Since entering the library field, I can’t count the number of times a parent has secretly pulled me aside asking for help to get their teenager to read more. The story is almost always the same– the teen loved books as toddler, read as a child but somewhere along the road he stopped reading. Parents ask “Is there a magic book that will lure them back to reading? Will the Hunger Games make a reader of my son?” I used to conduct a “text book” reader advisory interview to try to suggest some titles, authors or even different formats for the teenager. This always felt weird since I was never actually talking to the teen. Now, I talk to the parents about how we model reading behavior and how we might influence a teen’s reading habits. As many of us and our patrons read more books, newspapers and periodicals from the screen rather than from the page, this conversation might prove more helpful in getting teens to read than the recommendation of the perfect book.
Modeling Reading Behavior
We all know that children who see adults and parents read are more likely to be readers. I ask the parent to think about how she reads and what her teen sees her reading. Our ability to model good reading behavior diminishes when teens see their parents on the handheld devices and assume that they are checking their work email. I ask parents “do your teens know that you are an avid reader of The New York Times if the subscription comes to your Nook and not your door?” Likewise, a teen may never see the great cover to the Lee Child thriller that you are reading and won’t ask to read it when you are done. I ask parents “do your teens know what you like to read and how often you read?”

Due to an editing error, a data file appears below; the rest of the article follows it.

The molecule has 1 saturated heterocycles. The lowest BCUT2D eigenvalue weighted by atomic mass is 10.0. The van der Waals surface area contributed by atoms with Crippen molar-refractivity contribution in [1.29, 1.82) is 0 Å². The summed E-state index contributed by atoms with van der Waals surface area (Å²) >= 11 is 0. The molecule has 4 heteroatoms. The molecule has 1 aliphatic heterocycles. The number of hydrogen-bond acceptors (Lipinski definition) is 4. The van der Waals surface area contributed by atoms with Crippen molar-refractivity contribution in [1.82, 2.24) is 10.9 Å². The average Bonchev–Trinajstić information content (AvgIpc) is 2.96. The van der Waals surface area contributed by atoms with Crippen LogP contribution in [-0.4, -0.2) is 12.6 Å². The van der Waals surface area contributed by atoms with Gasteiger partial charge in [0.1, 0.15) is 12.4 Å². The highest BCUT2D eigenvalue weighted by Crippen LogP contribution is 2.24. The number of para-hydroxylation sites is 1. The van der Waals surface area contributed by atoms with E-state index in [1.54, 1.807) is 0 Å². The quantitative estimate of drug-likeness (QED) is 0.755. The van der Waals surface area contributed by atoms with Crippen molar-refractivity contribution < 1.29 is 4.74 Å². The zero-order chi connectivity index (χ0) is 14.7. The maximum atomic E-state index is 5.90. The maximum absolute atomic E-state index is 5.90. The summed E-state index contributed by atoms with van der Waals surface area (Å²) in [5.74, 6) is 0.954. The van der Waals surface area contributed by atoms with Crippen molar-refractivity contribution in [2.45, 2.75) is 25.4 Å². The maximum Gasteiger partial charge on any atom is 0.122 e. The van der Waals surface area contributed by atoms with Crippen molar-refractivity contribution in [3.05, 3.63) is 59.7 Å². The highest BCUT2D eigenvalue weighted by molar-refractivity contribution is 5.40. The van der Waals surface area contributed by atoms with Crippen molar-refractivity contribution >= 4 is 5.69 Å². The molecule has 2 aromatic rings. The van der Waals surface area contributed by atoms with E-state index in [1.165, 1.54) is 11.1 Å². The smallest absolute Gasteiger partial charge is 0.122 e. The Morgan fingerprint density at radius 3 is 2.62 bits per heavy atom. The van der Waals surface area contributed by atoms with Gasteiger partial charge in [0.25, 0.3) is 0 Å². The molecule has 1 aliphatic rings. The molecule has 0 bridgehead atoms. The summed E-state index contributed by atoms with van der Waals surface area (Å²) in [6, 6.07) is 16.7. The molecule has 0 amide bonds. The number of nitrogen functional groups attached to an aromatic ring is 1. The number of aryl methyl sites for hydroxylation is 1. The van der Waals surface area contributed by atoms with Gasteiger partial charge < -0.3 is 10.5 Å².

Influencing a Teen’s Reading Habits
While it may seem that I am against ereaders, I assure you that is not the case. Screen reading only diminishes an adult’s ability to model good reading habits if the parent doesn’t let the teen know what they are doing. In short, I suggest to parents that they talk about the books they are reading. I advise that parents make sure that they can lend their ebooks to their teen’s personal ereaders. Parents should mention what they are reading on their Facebook pages, and tweet articles that they find interesting. This is the contemporary equivalent to leaving the newspaper open on the kitchen table with a post it note. Social media has created tremendous opportunities for community reading and to share reading experiences. I encourage parents to utilize these avenues to showoff and share their reading habits with their teens.
Sometimes parents really respond to this conversation and other times I know that they are disappointed that I have not provided the right book for their teen. Thinking about how we read might be more helpful than thinking about what we read.